The Black Swan Matters
$DB, $GLD, $SLV
Almost 10 years in the making the fate of one of Europe’s most important financial institutions may be sealed.
After a sequence of scandals, poor decisions, and unfortunate events, Frankfurt-based Deutsche Bank (NYSE:DB) shares are now down -48% on the year to 12.60, which is a record-setting low.
Even more stunning is the long-term view of the German institution’s downward spiral.
Now the Key Q: What happens to Deutsche Bank’s derivative book, which has a notional value of Euro 52-T (US$58.24-T) , if the bank is insolvent?
The Big Q: Is Deutsche Bank (NYSE:DB) a Black Swan for global markets?
A Black Swan: A black swan is an event or occurrence that deviates beyond what is normally expected of a situation and is extremely difficult to predict.
Black swan events are typically random and are unexpected.
The idea of a black swan event was pioneered by the financial professional turned writer Nassim Nicholas Taleb after the results of the Y 2008 financial crisis.
Professor Taleb argued that black swan events are impossible to predict yet have catastrophic ramifications. Therefore, it is important for people to always assume a black swan event is a possibility, whatever it may be, and to plan accordingly. He also used the Y 2008 financial crisis and the idea of black swan events to point out if a broken system is allowed to fail, it actually strengthens it against the catastrophe of future black swan events.
Prof. Taleb spent 21 years on Wall Street as a quant trader, developing the computer models for financial institutions.
Since that time, he has written a long-form essay broken into three books: “The Black Swan: The Impact of the Highly Improbable,” “Fooled by Randomness: The Hidden Role of Chance in Life and in the Markets” and “Antifragile: Things That Gain from Disorder.” He has been a distinguished professor of risk engineering at NYU’s School of Engineering and written over 45 peer-reviewed papers.
Some examples of past Black Swan events
The financial crash of the US housing market during the Y 2008 crisis is one of the most recent and well-known black swan events as of Y 2016. The effect of the crash was catastrophic and global, and only a few outliers were able to predict it happening.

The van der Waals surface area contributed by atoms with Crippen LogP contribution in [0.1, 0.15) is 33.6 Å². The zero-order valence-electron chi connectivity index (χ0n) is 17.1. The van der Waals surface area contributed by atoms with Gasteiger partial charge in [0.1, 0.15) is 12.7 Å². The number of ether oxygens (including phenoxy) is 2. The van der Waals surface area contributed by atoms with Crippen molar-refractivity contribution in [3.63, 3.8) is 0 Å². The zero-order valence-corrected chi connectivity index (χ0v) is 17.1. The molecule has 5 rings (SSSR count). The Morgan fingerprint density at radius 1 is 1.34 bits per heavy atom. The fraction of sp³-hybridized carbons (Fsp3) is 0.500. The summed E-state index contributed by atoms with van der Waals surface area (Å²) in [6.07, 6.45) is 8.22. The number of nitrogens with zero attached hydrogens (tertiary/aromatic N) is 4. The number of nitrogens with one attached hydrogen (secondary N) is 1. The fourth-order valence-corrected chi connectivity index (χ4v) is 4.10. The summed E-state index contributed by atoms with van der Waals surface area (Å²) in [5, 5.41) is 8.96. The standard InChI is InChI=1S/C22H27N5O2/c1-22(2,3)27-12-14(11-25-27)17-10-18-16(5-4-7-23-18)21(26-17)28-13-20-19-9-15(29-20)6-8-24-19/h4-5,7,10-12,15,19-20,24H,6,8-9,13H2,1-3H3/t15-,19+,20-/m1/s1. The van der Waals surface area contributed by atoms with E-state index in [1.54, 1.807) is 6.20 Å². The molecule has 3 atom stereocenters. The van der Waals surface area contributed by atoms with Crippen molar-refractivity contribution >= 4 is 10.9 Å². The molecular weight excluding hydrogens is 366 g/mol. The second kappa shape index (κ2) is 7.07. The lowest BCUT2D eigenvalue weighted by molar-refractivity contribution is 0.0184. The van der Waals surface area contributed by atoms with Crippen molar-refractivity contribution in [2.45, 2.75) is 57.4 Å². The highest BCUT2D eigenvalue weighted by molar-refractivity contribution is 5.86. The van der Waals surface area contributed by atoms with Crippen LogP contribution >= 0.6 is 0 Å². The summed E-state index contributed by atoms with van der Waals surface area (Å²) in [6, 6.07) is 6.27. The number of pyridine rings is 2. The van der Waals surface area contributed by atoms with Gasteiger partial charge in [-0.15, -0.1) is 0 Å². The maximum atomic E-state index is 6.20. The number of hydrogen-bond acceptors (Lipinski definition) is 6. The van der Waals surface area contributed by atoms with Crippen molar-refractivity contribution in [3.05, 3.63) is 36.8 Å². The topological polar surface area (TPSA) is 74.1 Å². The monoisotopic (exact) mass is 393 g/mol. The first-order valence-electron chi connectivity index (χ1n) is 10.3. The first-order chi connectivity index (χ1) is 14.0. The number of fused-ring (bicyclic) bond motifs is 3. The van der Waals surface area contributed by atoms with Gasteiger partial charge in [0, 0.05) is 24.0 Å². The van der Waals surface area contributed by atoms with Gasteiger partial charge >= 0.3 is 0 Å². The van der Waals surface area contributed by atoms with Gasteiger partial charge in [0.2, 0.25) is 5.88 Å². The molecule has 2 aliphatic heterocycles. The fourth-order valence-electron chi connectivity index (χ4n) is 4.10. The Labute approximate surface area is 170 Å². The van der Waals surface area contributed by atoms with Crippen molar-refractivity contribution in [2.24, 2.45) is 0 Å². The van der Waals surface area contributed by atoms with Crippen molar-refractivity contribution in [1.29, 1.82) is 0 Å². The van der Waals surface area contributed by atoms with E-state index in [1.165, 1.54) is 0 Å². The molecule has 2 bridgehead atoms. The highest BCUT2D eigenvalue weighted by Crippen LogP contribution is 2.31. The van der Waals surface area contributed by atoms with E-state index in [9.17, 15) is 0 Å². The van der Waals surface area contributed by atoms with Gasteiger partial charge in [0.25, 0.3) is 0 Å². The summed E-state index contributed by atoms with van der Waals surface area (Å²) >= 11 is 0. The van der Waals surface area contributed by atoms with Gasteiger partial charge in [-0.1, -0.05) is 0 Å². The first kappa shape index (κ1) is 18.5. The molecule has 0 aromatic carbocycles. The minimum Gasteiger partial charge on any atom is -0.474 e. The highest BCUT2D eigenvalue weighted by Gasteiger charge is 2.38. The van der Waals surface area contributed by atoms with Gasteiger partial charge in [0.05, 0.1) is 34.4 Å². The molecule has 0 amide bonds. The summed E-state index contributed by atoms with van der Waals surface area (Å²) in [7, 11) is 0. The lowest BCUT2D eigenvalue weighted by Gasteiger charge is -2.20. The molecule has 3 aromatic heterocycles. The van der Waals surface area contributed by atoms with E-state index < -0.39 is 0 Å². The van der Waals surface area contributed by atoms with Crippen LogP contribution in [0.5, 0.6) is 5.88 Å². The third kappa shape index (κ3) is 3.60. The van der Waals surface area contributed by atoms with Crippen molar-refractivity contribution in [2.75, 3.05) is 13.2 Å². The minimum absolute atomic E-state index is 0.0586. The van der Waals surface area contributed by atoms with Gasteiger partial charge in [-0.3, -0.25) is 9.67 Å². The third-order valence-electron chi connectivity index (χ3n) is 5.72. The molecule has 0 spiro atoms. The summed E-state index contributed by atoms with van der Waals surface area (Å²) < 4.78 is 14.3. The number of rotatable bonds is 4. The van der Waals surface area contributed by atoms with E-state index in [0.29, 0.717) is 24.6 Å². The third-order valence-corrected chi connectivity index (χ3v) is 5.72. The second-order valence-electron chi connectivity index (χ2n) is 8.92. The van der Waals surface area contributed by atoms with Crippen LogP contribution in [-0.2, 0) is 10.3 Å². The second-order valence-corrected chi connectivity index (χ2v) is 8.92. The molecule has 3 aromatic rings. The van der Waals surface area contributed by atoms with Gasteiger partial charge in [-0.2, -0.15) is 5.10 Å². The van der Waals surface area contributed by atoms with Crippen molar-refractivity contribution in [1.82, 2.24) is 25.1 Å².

Also, in Y 2008, Zimbabwe had the worst case of hyperinflation in the 21st Century with a peak inflation rate of more than 79.6-B%. An inflation level of that amount is nearly impossible to predict and can easily ruin a country financially.
The dot-com bubble of Y 2001 is another black swan event that has similarities to the Y 2008 financial crisis.
America was enjoying rapid economic growth and increases in private wealth before the economy catastrophically collapsed. Since the Internet was at its infancy in terms of commercial use, various investment funds were investing in technology companies with inflated valuations and no market traction. When these companies folded, the funds were hit hard, and the downside risk was passed onto the investors. The digital frontier was new, and therefore it was nearly impossible to predict the collapse.
As another example, the previously successful hedge fund Long Term Capital Management (LTCM) was driven to ground in Y 1998 as a result of the ripple effect caused by the Russian government’s debt default, something the company’s computer models could not have predicted.
Notably Deutsche Bank (NYSE:DB) owns $25-T in OTC swaps with the Central banks and other major banks, so expect a chain of derivative failures for the $1.6-Q derivative market if it were to fail.
Deutsche Bank cannot break down by itself. It would result in the complete breakdown of the European Monetary Union
In the past and perhaps today as well. when a big bank fails, they are merged them with another big bank.
With the major uncertainty in focus, see massive amounts of money moving into Gold and Gold miners.A big bank failure and fear of contagion is what will drive Gold towards and past its all time high and in to the 2,000+ zone..
Long term, Silver to $100 and Gold to $5,000 +
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